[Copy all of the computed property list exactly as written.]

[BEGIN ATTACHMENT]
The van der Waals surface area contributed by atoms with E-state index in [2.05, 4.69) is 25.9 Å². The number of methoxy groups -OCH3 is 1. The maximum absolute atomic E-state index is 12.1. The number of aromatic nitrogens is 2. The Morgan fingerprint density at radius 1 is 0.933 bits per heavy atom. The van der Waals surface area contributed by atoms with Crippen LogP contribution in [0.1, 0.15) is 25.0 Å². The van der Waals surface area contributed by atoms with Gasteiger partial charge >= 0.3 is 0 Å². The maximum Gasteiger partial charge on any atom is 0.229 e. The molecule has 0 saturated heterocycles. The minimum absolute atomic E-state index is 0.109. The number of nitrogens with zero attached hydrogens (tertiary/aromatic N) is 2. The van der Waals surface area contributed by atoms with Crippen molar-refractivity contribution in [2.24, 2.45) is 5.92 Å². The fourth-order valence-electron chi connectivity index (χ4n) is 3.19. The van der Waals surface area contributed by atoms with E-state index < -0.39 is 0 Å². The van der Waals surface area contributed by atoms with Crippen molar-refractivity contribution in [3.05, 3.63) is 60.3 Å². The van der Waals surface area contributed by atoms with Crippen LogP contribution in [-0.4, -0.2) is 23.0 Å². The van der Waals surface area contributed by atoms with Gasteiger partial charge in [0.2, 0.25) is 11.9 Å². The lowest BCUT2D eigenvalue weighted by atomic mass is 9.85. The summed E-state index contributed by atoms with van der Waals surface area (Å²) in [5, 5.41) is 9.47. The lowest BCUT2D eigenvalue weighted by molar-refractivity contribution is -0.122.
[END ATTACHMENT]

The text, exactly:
The van der Waals surface area contributed by atoms with E-state index in [2.05, 4.69) is 25.9 Å². The number of methoxy groups -OCH3 is 1. The maximum absolute atomic E-state index is 12.1. The number of aromatic nitrogens is 2. The Morgan fingerprint density at radius 1 is 0.933 bits per heavy atom. The van der Waals surface area contributed by atoms with Crippen LogP contribution in [0.1, 0.15) is 25.0 Å². The van der Waals surface area contributed by atoms with Gasteiger partial charge >= 0.3 is 0 Å². The maximum Gasteiger partial charge on any atom is 0.229 e. The molecule has 0 saturated heterocycles. The minimum absolute atomic E-state index is 0.109. The number of nitrogens with zero attached hydrogens (tertiary/aromatic N) is 2. The van der Waals surface area contributed by atoms with Crippen molar-refractivity contribution in [2.24, 2.45) is 5.92 Å². The fourth-order valence-electron chi connectivity index (χ4n) is 3.19. The van der Waals surface area contributed by atoms with E-state index < -0.39 is 0 Å². The van der Waals surface area contributed by atoms with Crippen molar-refractivity contribution in [3.05, 3.63) is 60.3 Å². The van der Waals surface area contributed by atoms with Crippen LogP contribution in [-0.4, -0.2) is 23.0 Å². The van der Waals surface area contributed by atoms with Gasteiger partial charge in [0.2, 0.25) is 11.9 Å². The lowest BCUT2D eigenvalue weighted by atomic mass is 9.85. The summed E-state index contributed by atoms with van der Waals surface area (Å²) in [5, 5.41) is 9.47. The lowest BCUT2D eigenvalue weighted by molar-refractivity contribution is -0.122.